Linked by Thom Holwerda on Sun 18th Nov 2007 15:46 UTC
Graphics, User Interfaces This is the sixth article in a series on common usability and graphical user interface related terms [part I | part II | part III | part IV | part V]. On the internet, and especially in forum discussions like we all have here on OSNews, it is almost certain that in any given discussion, someone will most likely bring up usability and GUI related terms - things like spatial memory, widgets, consistency, Fitts' Law, and more. The aim of this series is to explain these terms, learn something about their origins, and finally rate their importance in the field of usability and (graphical) user interface design. In part VI, we focus on the dock.
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RE: Dock vs. Launcher
by Thom_Holwerda on Sun 18th Nov 2007 16:14 UTC in reply to "Dock vs. Launcher"
Thom_Holwerda
Member since:
2005-06-29

It shows running applications too.

Reply Parent Score: 1

RE[2]: Dock vs. Launcher
by PowerMacX on Mon 19th Nov 2007 18:44 in reply to "RE: Dock vs. Launcher"
PowerMacX Member since:
2005-11-06

OK, so then:

1. I click an app in the RISC OS dock, and it opens
2. I click on another app in the dock, and that one opens
3. I click back in the first icon and it switches to the first app (instead of launching another instance)
4. I open an app by some other means, and it appears in the dock as you confirmed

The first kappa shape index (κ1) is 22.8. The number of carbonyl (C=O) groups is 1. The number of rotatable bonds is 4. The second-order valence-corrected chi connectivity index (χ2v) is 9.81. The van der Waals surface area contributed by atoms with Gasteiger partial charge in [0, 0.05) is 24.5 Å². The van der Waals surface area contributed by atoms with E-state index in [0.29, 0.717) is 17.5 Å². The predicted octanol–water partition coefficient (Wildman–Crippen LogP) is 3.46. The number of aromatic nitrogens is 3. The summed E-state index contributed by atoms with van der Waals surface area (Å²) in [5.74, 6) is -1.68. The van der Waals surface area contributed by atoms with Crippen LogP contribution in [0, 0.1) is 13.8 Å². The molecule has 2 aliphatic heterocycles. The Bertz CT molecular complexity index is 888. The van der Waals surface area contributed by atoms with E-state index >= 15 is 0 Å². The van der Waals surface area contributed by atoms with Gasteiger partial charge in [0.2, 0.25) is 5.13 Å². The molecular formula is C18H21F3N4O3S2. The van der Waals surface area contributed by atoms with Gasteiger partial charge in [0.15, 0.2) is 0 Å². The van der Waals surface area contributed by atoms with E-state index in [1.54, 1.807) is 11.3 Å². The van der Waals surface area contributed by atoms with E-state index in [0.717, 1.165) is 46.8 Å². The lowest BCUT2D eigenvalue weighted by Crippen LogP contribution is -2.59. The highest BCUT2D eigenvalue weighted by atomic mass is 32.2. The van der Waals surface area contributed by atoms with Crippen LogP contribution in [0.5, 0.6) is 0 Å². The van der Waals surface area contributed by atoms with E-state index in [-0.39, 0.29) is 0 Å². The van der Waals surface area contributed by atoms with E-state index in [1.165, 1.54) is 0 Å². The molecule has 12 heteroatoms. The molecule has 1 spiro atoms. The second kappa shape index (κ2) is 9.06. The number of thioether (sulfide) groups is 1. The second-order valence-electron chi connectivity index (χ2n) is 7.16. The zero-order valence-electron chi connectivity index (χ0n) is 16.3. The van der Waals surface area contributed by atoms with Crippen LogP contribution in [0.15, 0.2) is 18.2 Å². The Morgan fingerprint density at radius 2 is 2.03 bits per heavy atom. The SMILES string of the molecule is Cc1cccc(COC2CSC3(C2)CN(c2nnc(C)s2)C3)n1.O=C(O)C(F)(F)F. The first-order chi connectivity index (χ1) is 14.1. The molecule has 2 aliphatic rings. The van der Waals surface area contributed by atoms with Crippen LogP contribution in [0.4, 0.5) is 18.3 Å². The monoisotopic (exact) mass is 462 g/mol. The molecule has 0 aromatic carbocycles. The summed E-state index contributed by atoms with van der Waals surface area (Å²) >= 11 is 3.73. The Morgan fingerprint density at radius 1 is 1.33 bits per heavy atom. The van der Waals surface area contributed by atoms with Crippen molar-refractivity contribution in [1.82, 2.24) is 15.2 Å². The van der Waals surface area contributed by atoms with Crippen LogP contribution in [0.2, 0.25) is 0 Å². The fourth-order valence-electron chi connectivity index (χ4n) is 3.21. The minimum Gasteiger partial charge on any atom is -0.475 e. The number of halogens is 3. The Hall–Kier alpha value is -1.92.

5. I close said app and it disappears from the dock
6. I can add non-running apps to the dock

Are all of those assertions true? Because that is not completely clear from the article or the wikipedia page. I guess I'll have to try the emulator to find out for sure ;)

Reply Parent Score: 2

RE[3]: Dock vs. Launcher
by ChrisG on Tue 20th Nov 2007 09:08 in reply to "RE[2]: Dock vs. Launcher"
ChrisG Member since:
2005-07-09

1. I click an app in the RISC OS dock, and it opens
yes - and an icon for the running app appears on the right hand side of the iconbar.

2. I click on another app in the dock, and that one opens
yes - and its "running" icon appears on the right hand side of the iconbar.

3. I click back in the first icon and it switches to the first app (instead of launching another instance)
Not exactly. It would open a second instance of the application. To access the already running instance, you would use the right-hand icon. some applications would only allow you to run one instance of themselves at a time of course.

4. I open an app by some other means, and it appears in the dock as you confirmed
Yes - as another instance on the right hand side.

5. I close said app and it disappears from the dock
The right hand icon would disappear. The launcher icon you mentioned in (1) would remain.

6. I can add non-running apps to the dock
Yes.

It should also be noted that the iconbar supports full drag and drop (both to and from the bar). For instance, dragging a file to an app icon (either a launcher or a running app) on the bar would launch that app and open the file.

The iconbar was one of the huge strengths of RISC OS in my opinion - and it was a lot clearer what each icon weas for than it is on OSX, because of the seperation of left and right - launchers were on the left (disks, applications), and running apps were on the right. The two icons on the far right were always there and were for OS settings.

Reply Parent Score: 1